Warmup this week; melting snow, possibly 1-2 inches of rain

It was great to see the Sunday sunshine, even if you had some shoveling to do:

Snow forecast needed tweaking

My Saturday morning snow forecast called for a 5 to 9 inch range for weekend snow totals in the Twin Cities metro area. Due to a delay in the changeover from rain to a rain/snow mix (and to all snow), the forecast needed to be tweaked. Late Saturday afternoon it was adjusted to a 4 to 8 inch snowfall range in the metro.

Snow reports show that most of the 7-county metro area saw between 4 and  7 inches of snow:

Snow reports for March 9-10, via NWS/NOAA

The highest total that I saw in the metro area was 6.9 inches at the Chanhassen NWS office. Oak Grove, in Anoka county, had 6.8 inches. I measured 6.1 inches of new snow in St. Paul this morning. MSP airport came in at 4.7 inches.

As expected, western Minnesota had several double-digit snow totals this weekend:

Snow reports for March 9-10, via NWS/NOAA

15 inch reports came in from Herman and from a few miles west of Pelican Rapids. Rothsay had 14.1 inches of new snow, and Detroit Lakes reported 13 inches.

You can check snow accumulations as they are posted by the National Weather Service. Hover over any data point on the National Weather Service snow map site to see the snow total and the time of observation.  You can adjust the time range of your search near the upper left corner of their map.

There was also a county by county listing of snow totals.

Warmup this week

Monday highs will be in the 20s in many area, with lower 30s from the metro area into southeastern Minnesota:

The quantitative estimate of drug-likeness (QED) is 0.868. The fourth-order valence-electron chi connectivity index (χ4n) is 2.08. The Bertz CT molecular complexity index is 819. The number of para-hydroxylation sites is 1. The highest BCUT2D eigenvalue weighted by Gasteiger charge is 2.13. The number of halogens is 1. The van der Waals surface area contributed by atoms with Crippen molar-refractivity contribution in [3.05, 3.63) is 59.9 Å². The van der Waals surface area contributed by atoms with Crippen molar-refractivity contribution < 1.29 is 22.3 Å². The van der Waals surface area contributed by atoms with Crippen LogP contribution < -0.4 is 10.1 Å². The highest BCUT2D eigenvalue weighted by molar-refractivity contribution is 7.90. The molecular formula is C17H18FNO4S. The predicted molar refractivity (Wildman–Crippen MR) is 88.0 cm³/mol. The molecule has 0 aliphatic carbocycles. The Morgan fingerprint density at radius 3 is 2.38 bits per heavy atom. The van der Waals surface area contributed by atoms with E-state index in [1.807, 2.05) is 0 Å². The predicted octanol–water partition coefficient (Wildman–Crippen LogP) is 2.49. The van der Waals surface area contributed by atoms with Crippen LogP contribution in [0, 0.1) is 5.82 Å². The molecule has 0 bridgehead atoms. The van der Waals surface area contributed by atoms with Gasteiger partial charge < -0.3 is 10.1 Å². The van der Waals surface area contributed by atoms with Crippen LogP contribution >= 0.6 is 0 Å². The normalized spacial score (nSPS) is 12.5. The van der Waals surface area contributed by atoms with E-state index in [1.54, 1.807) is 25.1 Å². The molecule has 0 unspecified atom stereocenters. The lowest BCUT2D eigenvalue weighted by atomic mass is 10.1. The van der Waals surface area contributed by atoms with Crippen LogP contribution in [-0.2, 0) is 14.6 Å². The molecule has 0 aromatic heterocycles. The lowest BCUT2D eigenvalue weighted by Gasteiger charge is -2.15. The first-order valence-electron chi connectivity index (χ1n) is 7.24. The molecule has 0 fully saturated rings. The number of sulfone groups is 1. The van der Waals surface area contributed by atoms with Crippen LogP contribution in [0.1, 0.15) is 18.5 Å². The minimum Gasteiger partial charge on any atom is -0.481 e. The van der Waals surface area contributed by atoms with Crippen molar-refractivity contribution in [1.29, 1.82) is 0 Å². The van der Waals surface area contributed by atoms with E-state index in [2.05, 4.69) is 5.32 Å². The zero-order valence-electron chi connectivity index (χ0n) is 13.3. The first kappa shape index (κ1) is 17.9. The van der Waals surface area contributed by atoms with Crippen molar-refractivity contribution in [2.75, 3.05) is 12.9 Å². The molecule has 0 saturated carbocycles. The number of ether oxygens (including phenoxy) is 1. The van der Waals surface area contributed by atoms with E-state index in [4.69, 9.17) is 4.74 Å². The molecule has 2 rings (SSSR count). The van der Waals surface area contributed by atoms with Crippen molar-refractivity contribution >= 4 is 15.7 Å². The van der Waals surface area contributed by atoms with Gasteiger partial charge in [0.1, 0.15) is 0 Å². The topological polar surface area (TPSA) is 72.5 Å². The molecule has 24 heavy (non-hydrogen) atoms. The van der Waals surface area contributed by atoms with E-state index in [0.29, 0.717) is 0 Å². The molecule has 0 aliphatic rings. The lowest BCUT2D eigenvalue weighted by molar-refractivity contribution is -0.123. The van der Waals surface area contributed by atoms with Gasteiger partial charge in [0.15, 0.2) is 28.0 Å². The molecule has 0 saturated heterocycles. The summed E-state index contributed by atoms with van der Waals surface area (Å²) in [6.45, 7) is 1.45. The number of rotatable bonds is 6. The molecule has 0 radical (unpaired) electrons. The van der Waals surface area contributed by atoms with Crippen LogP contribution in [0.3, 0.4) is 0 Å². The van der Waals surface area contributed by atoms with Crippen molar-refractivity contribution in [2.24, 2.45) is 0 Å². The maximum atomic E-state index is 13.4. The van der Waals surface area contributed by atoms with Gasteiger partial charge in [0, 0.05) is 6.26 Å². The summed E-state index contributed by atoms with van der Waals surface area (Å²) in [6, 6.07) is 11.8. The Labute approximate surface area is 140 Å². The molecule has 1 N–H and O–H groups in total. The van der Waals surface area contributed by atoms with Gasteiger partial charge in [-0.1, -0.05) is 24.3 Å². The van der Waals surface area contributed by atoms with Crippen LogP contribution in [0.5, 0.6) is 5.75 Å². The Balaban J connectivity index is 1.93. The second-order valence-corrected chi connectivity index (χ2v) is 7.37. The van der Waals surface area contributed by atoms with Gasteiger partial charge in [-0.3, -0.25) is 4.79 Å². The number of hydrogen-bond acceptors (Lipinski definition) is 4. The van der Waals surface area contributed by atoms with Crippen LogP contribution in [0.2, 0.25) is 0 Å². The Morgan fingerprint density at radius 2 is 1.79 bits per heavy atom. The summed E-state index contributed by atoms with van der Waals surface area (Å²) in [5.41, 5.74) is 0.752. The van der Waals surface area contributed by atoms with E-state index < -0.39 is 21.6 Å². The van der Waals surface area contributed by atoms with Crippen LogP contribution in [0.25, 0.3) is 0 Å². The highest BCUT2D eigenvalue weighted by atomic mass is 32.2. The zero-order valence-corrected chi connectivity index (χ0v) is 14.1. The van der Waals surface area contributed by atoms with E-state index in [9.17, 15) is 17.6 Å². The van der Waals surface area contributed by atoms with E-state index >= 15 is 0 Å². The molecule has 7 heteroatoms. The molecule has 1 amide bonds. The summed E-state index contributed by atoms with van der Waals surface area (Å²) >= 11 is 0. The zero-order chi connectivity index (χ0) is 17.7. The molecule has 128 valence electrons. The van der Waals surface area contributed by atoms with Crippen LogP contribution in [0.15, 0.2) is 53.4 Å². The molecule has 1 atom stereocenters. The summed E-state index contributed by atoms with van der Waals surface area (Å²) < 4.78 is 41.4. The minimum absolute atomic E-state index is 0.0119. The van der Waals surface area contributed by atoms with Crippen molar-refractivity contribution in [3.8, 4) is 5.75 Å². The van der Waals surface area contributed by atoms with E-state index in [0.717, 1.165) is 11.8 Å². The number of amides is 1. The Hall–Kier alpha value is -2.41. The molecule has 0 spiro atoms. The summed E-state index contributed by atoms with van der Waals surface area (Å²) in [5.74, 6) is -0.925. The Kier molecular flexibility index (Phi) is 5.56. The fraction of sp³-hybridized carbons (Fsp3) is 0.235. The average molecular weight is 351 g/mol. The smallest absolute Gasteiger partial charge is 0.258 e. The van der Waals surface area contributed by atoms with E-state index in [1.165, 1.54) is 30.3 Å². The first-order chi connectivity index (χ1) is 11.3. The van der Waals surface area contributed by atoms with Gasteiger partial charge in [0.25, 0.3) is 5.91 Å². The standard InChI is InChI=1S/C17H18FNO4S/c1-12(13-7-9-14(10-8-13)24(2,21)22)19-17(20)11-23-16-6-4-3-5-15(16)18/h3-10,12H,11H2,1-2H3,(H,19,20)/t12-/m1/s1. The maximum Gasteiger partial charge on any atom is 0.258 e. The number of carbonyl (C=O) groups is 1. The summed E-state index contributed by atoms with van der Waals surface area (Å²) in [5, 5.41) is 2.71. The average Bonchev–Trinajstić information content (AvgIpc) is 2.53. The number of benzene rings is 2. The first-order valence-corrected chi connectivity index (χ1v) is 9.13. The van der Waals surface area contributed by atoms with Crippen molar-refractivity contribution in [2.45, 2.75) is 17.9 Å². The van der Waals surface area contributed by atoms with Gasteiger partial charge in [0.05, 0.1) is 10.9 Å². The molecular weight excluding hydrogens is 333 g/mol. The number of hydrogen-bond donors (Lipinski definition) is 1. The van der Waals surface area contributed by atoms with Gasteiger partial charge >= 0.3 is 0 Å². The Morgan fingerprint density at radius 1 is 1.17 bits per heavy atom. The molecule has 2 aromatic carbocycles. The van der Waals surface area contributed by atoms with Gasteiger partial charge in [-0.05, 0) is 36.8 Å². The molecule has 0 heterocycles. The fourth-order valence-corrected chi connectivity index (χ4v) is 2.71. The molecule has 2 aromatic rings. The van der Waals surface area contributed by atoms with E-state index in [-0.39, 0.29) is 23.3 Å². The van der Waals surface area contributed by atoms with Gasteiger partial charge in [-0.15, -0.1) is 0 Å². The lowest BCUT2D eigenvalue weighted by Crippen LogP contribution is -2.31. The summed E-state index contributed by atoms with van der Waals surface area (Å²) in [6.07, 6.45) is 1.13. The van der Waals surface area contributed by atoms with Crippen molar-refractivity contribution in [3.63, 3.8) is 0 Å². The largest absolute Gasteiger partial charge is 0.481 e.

Our average high is 39 degrees this time of year in the Twin Cities metro area.

Highs in the 30s to around 40 are expected Tuesday afternoon:

Metro area highs are projected to reach the low to mid 40s Wednesday, followed by lower 40s Thursday and lower 30s on Friday.

Rain and snow chances 

Minnesota and western Wisconsin could see some showers Tuesday afternoon and evening. Steadier rains are expected across much of Minnesota and western Wisconsin from Wednesday afternoon through Thursday, and the rain could change to snow in western and northern Minnesota as we go through Thursday.

The National Oceanic and Atmospheric Administration’s Global Forecast System model shows the potential precipitation pattern Tuesday afternoon through Thursday afternoon:

NOAA GFS precipitation rate (mm/hour) Tuesday afternoon through Thursday afternoon, via tropicaltidbits

Forecast models show between 1 and 2 inches of precipitation (rain and the water content of snow) will be possible this week.

That could cause some localized flooding problems. The Twin Cities office of the NWS mentioned this in their afternoon forecast discussion:

Localized flooding in urban areas and area streams/lowland
flooding can be expected if the 1 to 2 inch QPF is realized
Wednesday/Wednesday night.

QPF stands for “quantitative precipitation forecast”.

As always, updated weather information can be heard on the Minnesota Public Radio Network, and you’ll also see updated weather info on the MPR News live weather blog.

Finally, a snowy March 

As I mentioned last week, it’s been several years since we’ve seen a really snowy March in the Twin Cities metro area.
Our average March snowfall was 10.2 inches for the 30-year period from 1981 through 2010:

Minnesota State Climatology Office

Twin Cities snow data shows that the last time that we had double-digit snow total for the month of March was in 2013:

Minneapolis-St. Paul International Airport snow data, via Minnesota State Climatology Office

The chart above only goes through March 9, 2019.  They tallied 1.8 inches of snow at MSP airport shortly after midnight on Saturday, so the March 2019 total is now 10.3 inches.

Notice that there was no measurable snow during March of 2010 at MSP airport, and just a bit over one inch of snow in March of 2012 and 2009!

By the way, the trace snow amounts during June, July and August in some years is due to the way that hail is noted on the chart.

Think spring.